There is a great noise and a rattling and the bones start to move and they start getting reconnected and where there was once a valley of dry bones there now stood a valley of bodies but there was still something missing, “there was no breath in them” So the Lord God said to Ezekiel, “Call forth the breath and say, “come forth from the four winds, O breath, breathe into those who are slain that they may live.’” and the breath came and they came to life. They stood on their feet and there was a host of them. Hear the Word of the Lord!
What does that story say to you? Is it just a story of an ancient miraculous happening? Is it a myth-an allegory, which says one thing but is meant to imply something else? Is there a Word from the Lord for you today in that story?
Do you want me to give you a hint? Here is what I am thinking. That what Ezekiel wanted to say to the people of Israel is what I want to say to you today. The context of our human condition has changed but the content of the faith remains the same.
Israel had experienced joy and prosperity in their land and they thought that this way of living would go on forever. They thought that they could celebrate and enjoy life that they could plan and do whatever they wanted. They were people of God and they believed that they would be blessed forever…and then the Babylonians came and life changed.
And somehow that feels way too similar to life today. How many of us just a few short years ago, were saying about life…this is wonderful, we are prosperous, this will last forever…and then 100 dollar-a-barrel oil, and dropping stocks and lost 401K’s and the housing crash happened and it changed our outlook and it changed some of our lives. How many of us have had plans with loved ones, a bright shiny future ahead only to have the unthinkable happen when a dear one dies? To lose a job that provides for your family, to experience a difficult illness? So many things that can ruin our dreams, dash our lives to the ground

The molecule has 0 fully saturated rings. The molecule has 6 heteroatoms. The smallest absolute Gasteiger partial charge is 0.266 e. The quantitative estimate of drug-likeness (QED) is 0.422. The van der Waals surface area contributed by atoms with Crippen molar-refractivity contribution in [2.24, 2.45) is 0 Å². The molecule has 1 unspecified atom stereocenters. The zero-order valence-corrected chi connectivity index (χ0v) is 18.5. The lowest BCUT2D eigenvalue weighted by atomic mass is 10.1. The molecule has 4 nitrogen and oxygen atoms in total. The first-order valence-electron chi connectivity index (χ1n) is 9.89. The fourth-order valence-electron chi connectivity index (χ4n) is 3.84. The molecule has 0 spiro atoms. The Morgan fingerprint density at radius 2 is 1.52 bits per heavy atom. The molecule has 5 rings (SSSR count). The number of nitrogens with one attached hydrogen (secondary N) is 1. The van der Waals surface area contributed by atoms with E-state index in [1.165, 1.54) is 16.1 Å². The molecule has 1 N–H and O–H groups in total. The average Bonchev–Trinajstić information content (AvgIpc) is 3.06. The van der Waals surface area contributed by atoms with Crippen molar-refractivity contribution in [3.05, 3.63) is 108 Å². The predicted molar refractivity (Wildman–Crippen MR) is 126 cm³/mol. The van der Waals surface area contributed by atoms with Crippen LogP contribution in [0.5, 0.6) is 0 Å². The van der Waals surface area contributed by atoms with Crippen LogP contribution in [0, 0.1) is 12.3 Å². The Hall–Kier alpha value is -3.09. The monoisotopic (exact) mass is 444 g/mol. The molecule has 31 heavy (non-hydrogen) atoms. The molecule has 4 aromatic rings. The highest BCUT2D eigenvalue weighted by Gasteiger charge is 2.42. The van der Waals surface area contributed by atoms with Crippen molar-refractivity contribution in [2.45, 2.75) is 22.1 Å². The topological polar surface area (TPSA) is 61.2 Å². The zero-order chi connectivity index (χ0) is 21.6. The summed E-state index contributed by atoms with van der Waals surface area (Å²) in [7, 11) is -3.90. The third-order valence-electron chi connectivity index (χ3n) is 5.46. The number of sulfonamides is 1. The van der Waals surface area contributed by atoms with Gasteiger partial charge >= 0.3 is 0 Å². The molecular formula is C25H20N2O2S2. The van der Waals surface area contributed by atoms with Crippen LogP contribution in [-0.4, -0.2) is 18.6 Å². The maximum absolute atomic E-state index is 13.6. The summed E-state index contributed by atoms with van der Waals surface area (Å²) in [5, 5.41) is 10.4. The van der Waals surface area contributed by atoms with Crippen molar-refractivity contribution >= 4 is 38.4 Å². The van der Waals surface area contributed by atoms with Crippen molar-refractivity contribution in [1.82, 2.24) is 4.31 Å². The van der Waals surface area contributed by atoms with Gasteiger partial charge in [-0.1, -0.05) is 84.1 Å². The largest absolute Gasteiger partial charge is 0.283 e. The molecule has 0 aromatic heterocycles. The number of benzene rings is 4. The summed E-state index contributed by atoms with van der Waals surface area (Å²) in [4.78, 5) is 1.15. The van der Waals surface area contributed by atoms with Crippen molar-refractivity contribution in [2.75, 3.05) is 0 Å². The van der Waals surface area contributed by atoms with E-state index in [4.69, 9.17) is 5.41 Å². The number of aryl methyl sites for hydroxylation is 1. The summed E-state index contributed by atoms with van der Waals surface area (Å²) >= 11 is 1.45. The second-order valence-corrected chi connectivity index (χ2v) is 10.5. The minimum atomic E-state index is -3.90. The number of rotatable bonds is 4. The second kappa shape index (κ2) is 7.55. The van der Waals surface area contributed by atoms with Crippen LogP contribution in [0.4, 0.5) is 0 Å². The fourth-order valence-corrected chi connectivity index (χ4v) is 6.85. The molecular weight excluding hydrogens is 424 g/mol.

One of the most devastating parts of an experience like that is not that we have fallen, or that we are broken; it is the fear that we will never revive and recover. As we lie in our own valley we may well be asking “can these bones live?”
And as God said to Ezekiel I say now to you… “hear the Words of the Lord.” Are you ready to hear them?
When Ezekiel heard God’s words he did three things. First, he was bluntly realistic about his true situation. He didn’t look at the world through rose –colored glasses, he didn’t say “This is a dream and it will pass, or this is a nightmare and it cannot be happening.” The reality of the human condition is that no amount of grief, no amount of wishing it away can change the reality of things that have passed. There are opportunities of being and of doing which, when they are not taken, lie among the dry, bleached bones of the day that has passed.
This is what we sometimes feel happens to us This is what the Israelites believed had happened to them that their bones were dried up and there was no hope.
In that hopelessness, Ezekiel acknowledged the ultimate reality of a God who was faithful; he listened to what God had to say. “Can these bones live?” I don’t know God, You know. You can do things that I cannot. You can see things that I cannot see. Speak, I am listening.
When Ezekiel became ready to listen, he was also ready and willing to be an instrument in the hands of God. He was willing to do and to say whatever God wanted him to do or say. No matter how farfetched it may have appeared to him at the time and his faith was rewarded.
Some people say “God helps those who help themselves.” I say “God helps those who help God help them.” This is what Ezekiel did. He did all that he could do to help God help the people of Israel and the Spirit of the Lord revived the people.
Jesus said that is how the Spirit of the Lord is: “It is like the wind. You do not know whence it comes or where it goes, but you hear the sound of it and you cannot deny the evidence of it”
I cannot explain the breath of God. I cannot explain the Spirit, but I have felt its power to lift me up from devastation and desolation. I have felt the breath of hope that only God can give. Our God is a faithful God and I believe, I know that the power of the Spirit, that breath of hope is there for you too. Regardless of the circumstances in which you find yourself. Immanuel, God is with us. Today as we gather at the foot of the cross, the last leg of our Lenten journey awaits us, down the Via Delarosa, up the hill to Golgotha. We may be approaching that cross feeling like a bunch of dry lifeless bones. But today and every day…Lift up your head, open your heart and take a deep breath and God’s Spirit will be with you. That is the Word of the Lord. You can trust it. There is still breath, the breath of hope for dry bones. Breathe deep! Hallelujah Amen